Danish New Round-Up: J-day to be more inclusive this year - The Post

Danish New Round-Up: J-day to be more inclusive this year

Just like pumpkins, which are working their way on to ever dinner table in the country

J-Day has always been one of the best nights out of the year (photo: Carlsberg)
November 1st, 2019 3:02 pm| by Thess Mostoles

On the first Friday of November, Carlsberg’s employees go out to bars across Denmark distributing Christmas beer and merchandise.

But the day known for its lightly-dressed Santa girls with rabbit ears has changed in recent years. Unisex costumes with gnats, and not rabbit ears, have substituted the old costumes.

“All adults should feel welcome. J-day must suit the spirit of time and our values to be a popular Christmas tradition for everyone,” explains Kasper Elbjørn, Carlsberg Denmark’s press manager.

Harassment not tolerated
A special code of conduct will be implemented this year to protect employees if they experience harassment.

“Our Christmas brew is a beer with a high alcohol content. Although we want it to be fun to participate in J-day, it must also be safe for our staff,” added Elbjørn. 

Hyper critical youth
Although some might think the focus on security and political correctness is too muchlifestyle expert Anne Glad tells DR it is understandable.

“Young people today are more critical,” she explained.

“They have a greater focus on no-one being excluded from the community. You have to deal with that as an international brand.”

Tax minister cancels ministers’ wage increase
In the government’s draft for next year, all ministers were to have a pay raise, but now the tax minister, Morten Bødskov, will block it. Due to the financial crisis in 2010, ministers’ wages were temporarily reduced by 5 percent. The reduction has been extended each year and it was set to expire on December 31 unless it is extended it again – which now seems likely. 

Politician pensions under scrutiny
Last year, 57.6 million kroner was paid in pensions to 390 former members of Parliament and their spouses and children – a generous allowance that all the parliamentary parties have agreed to discuss and most probably reduce. A private person “would have to save between 25,000 and 30,000 kroner every month over 20 years of employment” to receive a similar amount, Dan Løkke, the pensions director at Arvad Finanshus, told DR. As things currently stand, all members of Parliament are paid a fixed monthly amount in retirement until they die.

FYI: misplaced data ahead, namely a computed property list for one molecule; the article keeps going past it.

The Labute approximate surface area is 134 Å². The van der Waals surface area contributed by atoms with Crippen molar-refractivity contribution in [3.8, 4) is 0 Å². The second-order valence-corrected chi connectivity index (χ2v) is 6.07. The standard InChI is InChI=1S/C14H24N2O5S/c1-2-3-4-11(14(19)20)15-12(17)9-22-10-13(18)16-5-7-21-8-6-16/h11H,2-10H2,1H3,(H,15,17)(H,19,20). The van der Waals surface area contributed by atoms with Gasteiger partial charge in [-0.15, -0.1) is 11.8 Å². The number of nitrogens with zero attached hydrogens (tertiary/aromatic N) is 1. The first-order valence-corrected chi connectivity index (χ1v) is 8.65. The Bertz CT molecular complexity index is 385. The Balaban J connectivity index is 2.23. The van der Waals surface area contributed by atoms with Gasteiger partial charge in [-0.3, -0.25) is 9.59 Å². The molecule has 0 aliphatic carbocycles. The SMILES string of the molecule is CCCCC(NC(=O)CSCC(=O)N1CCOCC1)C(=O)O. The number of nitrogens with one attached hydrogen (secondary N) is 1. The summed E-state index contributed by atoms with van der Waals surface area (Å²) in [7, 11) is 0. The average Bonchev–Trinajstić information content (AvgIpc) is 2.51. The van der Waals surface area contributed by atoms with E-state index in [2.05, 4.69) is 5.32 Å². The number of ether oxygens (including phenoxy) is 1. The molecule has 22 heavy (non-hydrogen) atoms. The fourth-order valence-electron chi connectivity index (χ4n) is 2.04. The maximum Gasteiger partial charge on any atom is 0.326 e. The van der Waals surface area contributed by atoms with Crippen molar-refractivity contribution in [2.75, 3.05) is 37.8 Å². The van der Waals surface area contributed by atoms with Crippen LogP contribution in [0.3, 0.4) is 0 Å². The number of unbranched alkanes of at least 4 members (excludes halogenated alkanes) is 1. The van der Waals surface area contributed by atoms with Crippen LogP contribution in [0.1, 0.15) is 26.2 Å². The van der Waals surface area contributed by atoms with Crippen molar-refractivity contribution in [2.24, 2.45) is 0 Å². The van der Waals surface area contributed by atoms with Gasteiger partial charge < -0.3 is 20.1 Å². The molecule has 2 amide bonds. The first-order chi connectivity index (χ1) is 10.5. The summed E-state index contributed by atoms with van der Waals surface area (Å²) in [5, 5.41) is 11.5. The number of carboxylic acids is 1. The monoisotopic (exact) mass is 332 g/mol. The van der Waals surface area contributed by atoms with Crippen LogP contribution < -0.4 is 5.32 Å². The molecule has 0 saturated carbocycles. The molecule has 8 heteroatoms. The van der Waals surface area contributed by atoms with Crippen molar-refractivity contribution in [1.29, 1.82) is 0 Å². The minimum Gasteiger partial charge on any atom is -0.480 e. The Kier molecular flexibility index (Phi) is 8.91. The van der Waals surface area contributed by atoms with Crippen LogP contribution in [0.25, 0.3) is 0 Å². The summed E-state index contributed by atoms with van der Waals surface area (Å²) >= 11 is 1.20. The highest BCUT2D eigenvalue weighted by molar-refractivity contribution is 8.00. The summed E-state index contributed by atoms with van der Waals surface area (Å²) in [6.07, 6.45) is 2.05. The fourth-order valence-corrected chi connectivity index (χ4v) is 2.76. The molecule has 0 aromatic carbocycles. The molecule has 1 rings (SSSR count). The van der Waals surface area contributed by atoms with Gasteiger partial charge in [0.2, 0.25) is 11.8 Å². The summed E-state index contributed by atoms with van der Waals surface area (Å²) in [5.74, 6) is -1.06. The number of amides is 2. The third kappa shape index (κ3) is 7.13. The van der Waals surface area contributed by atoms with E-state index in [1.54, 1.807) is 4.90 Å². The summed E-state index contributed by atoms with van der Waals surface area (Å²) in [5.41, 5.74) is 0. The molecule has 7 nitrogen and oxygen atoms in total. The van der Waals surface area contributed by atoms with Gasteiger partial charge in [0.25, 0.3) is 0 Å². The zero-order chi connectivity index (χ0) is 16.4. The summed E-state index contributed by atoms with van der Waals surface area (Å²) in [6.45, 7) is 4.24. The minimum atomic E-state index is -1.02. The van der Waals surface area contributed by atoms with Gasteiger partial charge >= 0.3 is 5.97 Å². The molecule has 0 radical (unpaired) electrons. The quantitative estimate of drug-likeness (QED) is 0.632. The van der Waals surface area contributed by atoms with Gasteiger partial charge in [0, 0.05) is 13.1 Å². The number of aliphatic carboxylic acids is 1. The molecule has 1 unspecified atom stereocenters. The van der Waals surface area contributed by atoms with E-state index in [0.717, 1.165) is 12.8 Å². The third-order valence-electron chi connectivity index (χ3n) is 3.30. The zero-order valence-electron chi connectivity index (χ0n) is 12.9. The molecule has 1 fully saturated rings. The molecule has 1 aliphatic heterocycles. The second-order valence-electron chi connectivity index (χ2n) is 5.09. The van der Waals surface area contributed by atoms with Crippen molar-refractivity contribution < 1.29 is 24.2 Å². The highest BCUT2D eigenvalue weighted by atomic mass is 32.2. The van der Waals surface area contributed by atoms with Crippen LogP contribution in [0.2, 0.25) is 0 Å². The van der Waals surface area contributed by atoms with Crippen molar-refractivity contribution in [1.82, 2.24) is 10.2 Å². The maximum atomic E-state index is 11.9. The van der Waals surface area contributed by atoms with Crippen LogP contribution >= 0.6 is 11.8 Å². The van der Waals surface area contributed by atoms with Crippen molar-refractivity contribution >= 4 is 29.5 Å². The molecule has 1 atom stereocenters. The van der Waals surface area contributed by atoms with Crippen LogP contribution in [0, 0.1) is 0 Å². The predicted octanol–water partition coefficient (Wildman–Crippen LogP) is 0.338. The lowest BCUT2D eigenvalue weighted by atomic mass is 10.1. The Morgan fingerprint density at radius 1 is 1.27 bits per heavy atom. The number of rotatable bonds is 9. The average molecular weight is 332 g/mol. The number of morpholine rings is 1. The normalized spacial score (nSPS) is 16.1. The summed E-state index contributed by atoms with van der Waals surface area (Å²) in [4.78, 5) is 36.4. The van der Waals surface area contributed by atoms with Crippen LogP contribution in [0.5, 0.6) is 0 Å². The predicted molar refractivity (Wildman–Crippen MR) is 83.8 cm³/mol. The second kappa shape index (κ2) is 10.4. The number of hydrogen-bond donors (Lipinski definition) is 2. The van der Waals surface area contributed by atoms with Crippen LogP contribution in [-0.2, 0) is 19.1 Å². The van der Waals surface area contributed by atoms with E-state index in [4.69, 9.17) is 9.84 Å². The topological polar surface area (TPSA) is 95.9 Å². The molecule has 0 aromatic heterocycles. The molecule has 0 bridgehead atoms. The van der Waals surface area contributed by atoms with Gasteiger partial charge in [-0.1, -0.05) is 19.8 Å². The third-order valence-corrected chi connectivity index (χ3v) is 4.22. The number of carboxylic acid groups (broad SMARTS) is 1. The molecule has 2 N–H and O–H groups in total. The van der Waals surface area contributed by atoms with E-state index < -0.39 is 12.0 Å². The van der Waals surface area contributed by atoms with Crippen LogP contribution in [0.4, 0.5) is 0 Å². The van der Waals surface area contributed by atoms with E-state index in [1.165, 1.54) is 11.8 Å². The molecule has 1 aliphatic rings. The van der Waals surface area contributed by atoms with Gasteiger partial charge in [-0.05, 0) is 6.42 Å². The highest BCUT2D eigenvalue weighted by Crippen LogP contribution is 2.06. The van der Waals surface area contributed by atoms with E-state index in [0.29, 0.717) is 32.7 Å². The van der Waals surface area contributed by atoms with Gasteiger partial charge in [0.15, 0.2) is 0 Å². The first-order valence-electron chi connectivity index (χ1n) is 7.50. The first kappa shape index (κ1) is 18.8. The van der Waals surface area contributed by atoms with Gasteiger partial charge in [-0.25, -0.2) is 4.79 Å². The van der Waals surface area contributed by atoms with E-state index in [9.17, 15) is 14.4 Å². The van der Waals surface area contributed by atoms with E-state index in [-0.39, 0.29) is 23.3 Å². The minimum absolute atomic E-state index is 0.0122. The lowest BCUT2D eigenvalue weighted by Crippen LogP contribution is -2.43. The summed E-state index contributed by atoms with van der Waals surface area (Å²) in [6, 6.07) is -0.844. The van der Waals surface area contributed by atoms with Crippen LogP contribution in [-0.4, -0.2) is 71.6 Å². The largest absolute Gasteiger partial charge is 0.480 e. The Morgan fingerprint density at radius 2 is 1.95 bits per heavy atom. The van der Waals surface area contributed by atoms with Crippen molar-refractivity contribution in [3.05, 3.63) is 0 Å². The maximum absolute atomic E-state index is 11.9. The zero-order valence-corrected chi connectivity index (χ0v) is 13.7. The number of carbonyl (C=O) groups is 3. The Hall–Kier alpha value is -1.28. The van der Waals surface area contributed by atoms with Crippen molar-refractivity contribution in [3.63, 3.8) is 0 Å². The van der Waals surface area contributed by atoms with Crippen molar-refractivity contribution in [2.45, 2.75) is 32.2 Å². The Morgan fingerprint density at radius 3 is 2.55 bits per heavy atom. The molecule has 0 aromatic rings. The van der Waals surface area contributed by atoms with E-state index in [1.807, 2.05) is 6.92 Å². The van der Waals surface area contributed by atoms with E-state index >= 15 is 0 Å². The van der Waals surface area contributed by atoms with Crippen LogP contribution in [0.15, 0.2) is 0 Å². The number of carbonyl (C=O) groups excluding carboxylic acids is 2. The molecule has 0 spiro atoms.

Danes love pumpkins more than ever
Over the past five years, pumpkin production has increased by 50 percent in Denmark as more families buy them, either in the build-up to Halloween, or because they have become more popular on the dinner table. Gyldensten Gods has gone from producing 5,000 a year ten years ago to growing more than 300,000 in 2019. “Potatoes, rice, and pasta have been taken off our plate in favour of lentils, beans, and root vegetables, and also pumpkins,” Lars Aarup, the head of analysis at Coop, told DR.

CBS student makes prestigious award shortlist
The Association of MBAs and Business Graduates Association (AMBA & BGA) has revealed the six shortlisted finalists for the 2020 MBA Student of the Year Award 2020, and among the finalists is Monika Lemajic, a student from Copenhagen Business School. The judging panel comprises AMBA & BGA board members, business experts, deans and management leaders. The other frontrunners come from IESA in Venezuela, Nottingham University in the UK, UCT Graduate School of Business in South Africa, and IE Business School and Carlos III University in Spain.
The AMBA Excellence Awards celebrates the quality and achievements of post-graduate business education at the forefront of leadership excellence. The winners will be announced at an awards ceremony in London on February 7, which will be attended by prestigious business leaders, international deans, and directors, distinguished MBA alumni, and journalists.

EasyJet reopens Aarhus-London route for Christmas
London has always been a popular destination for Danes, and especially during Christmas. For this reason, from this Friday (November 1), EasyJet will reopen its route from Aarhus Airport to London Gatwick. “It is a clear signal that EasyJet sees great potential in east Jutland,” commented Peer H. Kristensen, the head of Aarhus Airport. Between 2008 to 2018, the number of Danes visiting Britain over Christmas has grown by over 56 percent, according to VisitBritain. Ryanair also flies to Aarhus, but from Stansted Airport northeast of London.